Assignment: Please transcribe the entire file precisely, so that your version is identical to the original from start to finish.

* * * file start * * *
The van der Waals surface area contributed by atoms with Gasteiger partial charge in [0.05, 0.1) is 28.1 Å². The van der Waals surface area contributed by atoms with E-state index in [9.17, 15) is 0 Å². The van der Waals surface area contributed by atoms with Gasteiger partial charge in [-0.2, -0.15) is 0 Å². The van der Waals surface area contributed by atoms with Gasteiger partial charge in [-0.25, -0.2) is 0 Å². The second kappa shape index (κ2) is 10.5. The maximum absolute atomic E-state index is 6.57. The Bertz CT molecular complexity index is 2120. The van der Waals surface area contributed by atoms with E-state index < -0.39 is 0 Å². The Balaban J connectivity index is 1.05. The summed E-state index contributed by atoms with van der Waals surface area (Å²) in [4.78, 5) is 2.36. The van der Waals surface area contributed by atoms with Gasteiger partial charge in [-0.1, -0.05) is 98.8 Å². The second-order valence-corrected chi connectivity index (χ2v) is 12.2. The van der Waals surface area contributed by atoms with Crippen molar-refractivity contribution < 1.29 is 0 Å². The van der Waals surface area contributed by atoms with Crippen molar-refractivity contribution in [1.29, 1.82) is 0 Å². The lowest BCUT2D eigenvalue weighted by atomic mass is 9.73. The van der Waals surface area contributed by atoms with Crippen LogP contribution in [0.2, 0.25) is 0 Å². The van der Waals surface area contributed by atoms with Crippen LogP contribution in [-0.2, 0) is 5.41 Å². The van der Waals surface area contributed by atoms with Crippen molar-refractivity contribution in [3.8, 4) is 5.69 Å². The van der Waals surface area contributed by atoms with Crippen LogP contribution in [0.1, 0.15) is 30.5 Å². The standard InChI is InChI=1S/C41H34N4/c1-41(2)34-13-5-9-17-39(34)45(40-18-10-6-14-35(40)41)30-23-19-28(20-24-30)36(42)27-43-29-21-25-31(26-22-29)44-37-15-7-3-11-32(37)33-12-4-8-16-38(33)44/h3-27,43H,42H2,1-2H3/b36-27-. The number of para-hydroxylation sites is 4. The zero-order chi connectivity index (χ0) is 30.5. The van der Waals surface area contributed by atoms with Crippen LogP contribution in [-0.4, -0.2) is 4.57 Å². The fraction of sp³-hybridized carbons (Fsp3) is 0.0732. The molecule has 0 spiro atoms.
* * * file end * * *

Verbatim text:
The van der Waals surface area contributed by atoms with Gasteiger partial charge in [0.05, 0.1) is 28.1 Å². The van der Waals surface area contributed by atoms with E-state index in [9.17, 15) is 0 Å². The van der Waals surface area contributed by atoms with Gasteiger partial charge in [-0.2, -0.15) is 0 Å². The van der Waals surface area contributed by atoms with Gasteiger partial charge in [-0.25, -0.2) is 0 Å². The second kappa shape index (κ2) is 10.5. The maximum absolute atomic E-state index is 6.57. The Bertz CT molecular complexity index is 2120. The van der Waals surface area contributed by atoms with E-state index < -0.39 is 0 Å². The Balaban J connectivity index is 1.05. The summed E-state index contributed by atoms with van der Waals surface area (Å²) in [4.78, 5) is 2.36. The van der Waals surface area contributed by atoms with Gasteiger partial charge in [-0.1, -0.05) is 98.8 Å². The second-order valence-corrected chi connectivity index (χ2v) is 12.2. The van der Waals surface area contributed by atoms with Crippen molar-refractivity contribution < 1.29 is 0 Å². The van der Waals surface area contributed by atoms with Crippen molar-refractivity contribution in [1.29, 1.82) is 0 Å². The lowest BCUT2D eigenvalue weighted by atomic mass is 9.73. The van der Waals surface area contributed by atoms with Crippen LogP contribution in [0.2, 0.25) is 0 Å². The van der Waals surface area contributed by atoms with Crippen LogP contribution in [-0.2, 0) is 5.41 Å². The van der Waals surface area contributed by atoms with Crippen molar-refractivity contribution in [3.8, 4) is 5.69 Å². The van der Waals surface area contributed by atoms with Crippen LogP contribution in [0.1, 0.15) is 30.5 Å². The standard InChI is InChI=1S/C41H34N4/c1-41(2)34-13-5-9-17-39(34)45(40-18-10-6-14-35(40)41)30-23-19-28(20-24-30)36(42)27-43-29-21-25-31(26-22-29)44-37-15-7-3-11-32(37)33-12-4-8-16-38(33)44/h3-27,43H,42H2,1-2H3/b36-27-. The number of para-hydroxylation sites is 4. The zero-order chi connectivity index (χ0) is 30.5. The van der Waals surface area contributed by atoms with Crippen LogP contribution in [-0.4, -0.2) is 4.57 Å². The fraction of sp³-hybridized carbons (Fsp3) is 0.0732. The molecule has 0 spiro atoms.